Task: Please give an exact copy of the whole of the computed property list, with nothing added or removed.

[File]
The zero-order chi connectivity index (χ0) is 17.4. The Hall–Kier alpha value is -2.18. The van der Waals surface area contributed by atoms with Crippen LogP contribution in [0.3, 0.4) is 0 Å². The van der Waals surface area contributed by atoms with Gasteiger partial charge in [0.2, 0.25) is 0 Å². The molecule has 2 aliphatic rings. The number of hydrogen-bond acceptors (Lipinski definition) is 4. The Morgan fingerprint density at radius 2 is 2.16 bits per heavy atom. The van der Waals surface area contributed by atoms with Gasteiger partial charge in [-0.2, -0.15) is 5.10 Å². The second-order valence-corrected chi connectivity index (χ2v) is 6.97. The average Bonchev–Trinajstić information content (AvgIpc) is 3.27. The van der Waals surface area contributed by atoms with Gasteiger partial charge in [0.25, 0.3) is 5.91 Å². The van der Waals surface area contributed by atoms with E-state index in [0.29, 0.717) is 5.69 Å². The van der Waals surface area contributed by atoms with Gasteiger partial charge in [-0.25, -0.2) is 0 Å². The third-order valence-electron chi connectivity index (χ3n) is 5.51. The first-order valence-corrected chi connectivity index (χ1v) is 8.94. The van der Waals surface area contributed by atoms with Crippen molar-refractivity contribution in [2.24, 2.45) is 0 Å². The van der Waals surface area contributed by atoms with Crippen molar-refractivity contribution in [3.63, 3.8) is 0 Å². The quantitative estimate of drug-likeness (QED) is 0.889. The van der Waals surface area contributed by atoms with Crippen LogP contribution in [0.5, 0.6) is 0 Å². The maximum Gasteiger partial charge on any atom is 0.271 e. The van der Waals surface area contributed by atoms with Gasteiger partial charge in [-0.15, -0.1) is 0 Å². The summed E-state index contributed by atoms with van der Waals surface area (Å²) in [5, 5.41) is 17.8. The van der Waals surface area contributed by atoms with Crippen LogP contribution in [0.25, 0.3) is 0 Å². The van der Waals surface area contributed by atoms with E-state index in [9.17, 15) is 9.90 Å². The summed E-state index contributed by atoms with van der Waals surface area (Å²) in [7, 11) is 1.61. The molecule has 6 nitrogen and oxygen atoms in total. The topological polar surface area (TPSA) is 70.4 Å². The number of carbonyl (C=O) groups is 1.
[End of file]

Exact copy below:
The zero-order chi connectivity index (χ0) is 17.4. The Hall–Kier alpha value is -2.18. The van der Waals surface area contributed by atoms with Crippen LogP contribution in [0.3, 0.4) is 0 Å². The van der Waals surface area contributed by atoms with Gasteiger partial charge in [0.2, 0.25) is 0 Å². The molecule has 2 aliphatic rings. The number of hydrogen-bond acceptors (Lipinski definition) is 4. The Morgan fingerprint density at radius 2 is 2.16 bits per heavy atom. The van der Waals surface area contributed by atoms with Gasteiger partial charge in [-0.2, -0.15) is 5.10 Å². The second-order valence-corrected chi connectivity index (χ2v) is 6.97. The average Bonchev–Trinajstić information content (AvgIpc) is 3.27. The van der Waals surface area contributed by atoms with Gasteiger partial charge in [0.25, 0.3) is 5.91 Å². The van der Waals surface area contributed by atoms with E-state index in [0.29, 0.717) is 5.69 Å². The van der Waals surface area contributed by atoms with Gasteiger partial charge in [-0.25, -0.2) is 0 Å². The third-order valence-electron chi connectivity index (χ3n) is 5.51. The first-order valence-corrected chi connectivity index (χ1v) is 8.94. The van der Waals surface area contributed by atoms with Crippen molar-refractivity contribution in [2.24, 2.45) is 0 Å². The van der Waals surface area contributed by atoms with Crippen molar-refractivity contribution in [3.63, 3.8) is 0 Å². The quantitative estimate of drug-likeness (QED) is 0.889. The van der Waals surface area contributed by atoms with Crippen LogP contribution in [0.5, 0.6) is 0 Å². The maximum Gasteiger partial charge on any atom is 0.271 e. The van der Waals surface area contributed by atoms with Gasteiger partial charge in [-0.15, -0.1) is 0 Å². The summed E-state index contributed by atoms with van der Waals surface area (Å²) in [5, 5.41) is 17.8. The van der Waals surface area contributed by atoms with Crippen LogP contribution in [0.25, 0.3) is 0 Å². The van der Waals surface area contributed by atoms with E-state index in [9.17, 15) is 9.90 Å². The summed E-state index contributed by atoms with van der Waals surface area (Å²) in [7, 11) is 1.61. The molecule has 6 nitrogen and oxygen atoms in total. The topological polar surface area (TPSA) is 70.4 Å². The number of carbonyl (C=O) groups is 1.